Fat loss VS Weight loss

Fat loss VS Weight loss.

It is the common term to those who are feeling unhealthy and not quite at their ‘fighting weight’ any more, that they want to ‘lose weight’. But is losing weight really the way to go?

We’ve been brought up in the age where being ‘healthy’ is often defined by stepping on a set of scales and either being happy or disappointed at the number that appears. But what does that mean in the grand scheme of things?


For example;

Subject A goes from being 75kg and loses weight. They now weigh only 70kg, but their body fat has only decreased by 1%…. where has all of this weight gone? Yes part of it could be due to water retention, part of it could be down to the time of day they weighed themself, or maybe even the food they’ve consumed on either ‘weigh-in’ day; but unless they’ve chopped off a limb… the only way they could have lost this weight was through their muscles catabolising (shrinking/wasting away), but for a lot of people, this will be seen as a success, as society has taught us that losing weight is a good thing.

Subject B however goes from being 75kg and loses weight, but only goes down to 74kg. But, their body fat decreases by 5%. Therefore their muscle mass will have increased, leaving a leaner, healthier looking and stronger physique.

Which do you think is better for overall health?


Current terms being bounded around by health professionals such as ‘losing weight’ do not help this as they should really be promoting ‘fat loss’. I’ve experienced this on numerous occasions, where prospective clients have approached me saying that they are looking to train on the advice from a health professional that they must ‘lose weight’.

This obviously for me is a cause for concern. In this type of situation with anyone that approaches me for personal training and suggests they haven’t trained in a long time, I almost freeze in anticipation of the dreaded ‘MY GOAL IS TO LOSE WEIGHT’ statement. At this stage I always go through the process of explaining why watching the number on the scales isn’t necessarily the best way to track progress, especially when participating in a rigorous training programme.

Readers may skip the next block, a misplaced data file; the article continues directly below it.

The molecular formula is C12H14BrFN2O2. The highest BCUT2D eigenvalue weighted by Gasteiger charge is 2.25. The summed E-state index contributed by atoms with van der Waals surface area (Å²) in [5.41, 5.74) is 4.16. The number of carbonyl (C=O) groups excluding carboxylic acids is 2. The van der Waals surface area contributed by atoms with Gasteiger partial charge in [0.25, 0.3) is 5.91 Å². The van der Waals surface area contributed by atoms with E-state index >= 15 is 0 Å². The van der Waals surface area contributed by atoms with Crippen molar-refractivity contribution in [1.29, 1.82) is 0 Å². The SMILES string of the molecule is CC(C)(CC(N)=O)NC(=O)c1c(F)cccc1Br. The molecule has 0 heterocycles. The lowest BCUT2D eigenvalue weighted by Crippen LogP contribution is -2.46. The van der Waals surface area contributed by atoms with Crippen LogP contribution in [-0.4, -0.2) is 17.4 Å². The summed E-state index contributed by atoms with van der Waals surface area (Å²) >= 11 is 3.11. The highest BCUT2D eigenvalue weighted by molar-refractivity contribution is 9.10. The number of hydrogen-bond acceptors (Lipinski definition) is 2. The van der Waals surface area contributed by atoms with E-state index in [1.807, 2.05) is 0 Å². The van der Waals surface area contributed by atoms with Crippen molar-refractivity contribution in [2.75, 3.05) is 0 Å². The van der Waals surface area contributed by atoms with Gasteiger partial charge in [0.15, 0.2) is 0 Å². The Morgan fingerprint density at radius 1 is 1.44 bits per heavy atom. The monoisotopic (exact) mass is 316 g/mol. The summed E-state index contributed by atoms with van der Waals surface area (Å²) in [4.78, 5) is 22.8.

The morale of the story is; DO NOT WORRY ABOUT YOUR WEIGHT! Weight is actually pretty irrelevant (unless you’re competing in an event where you have to be within a certain limit).

After training for a period of time, you could weigh exactly the same as you do right now but look leaner, have greater muscle mass, be stronger, have greater CV and muscular endurance all whilst having your favourite outfit fit better!


So what do I recommend to track progress?

  • Take photographs of yourself on a set day after: 2 weeks, or 1 month, or 6 weeks etc. then repeat after the same period of time.
  • Get a measuring tape and measure circumferences of your waist, upper arm, upper leg and for guys… the chest.
  • Use a body fat monitor/calipers if you have access to them.


  • Plain and simply… just use your current clothes- are t shirts getting tighter around the arm due to muscle growth? Are that favourite pair of jeans getting looser around your waist?


Yours in health





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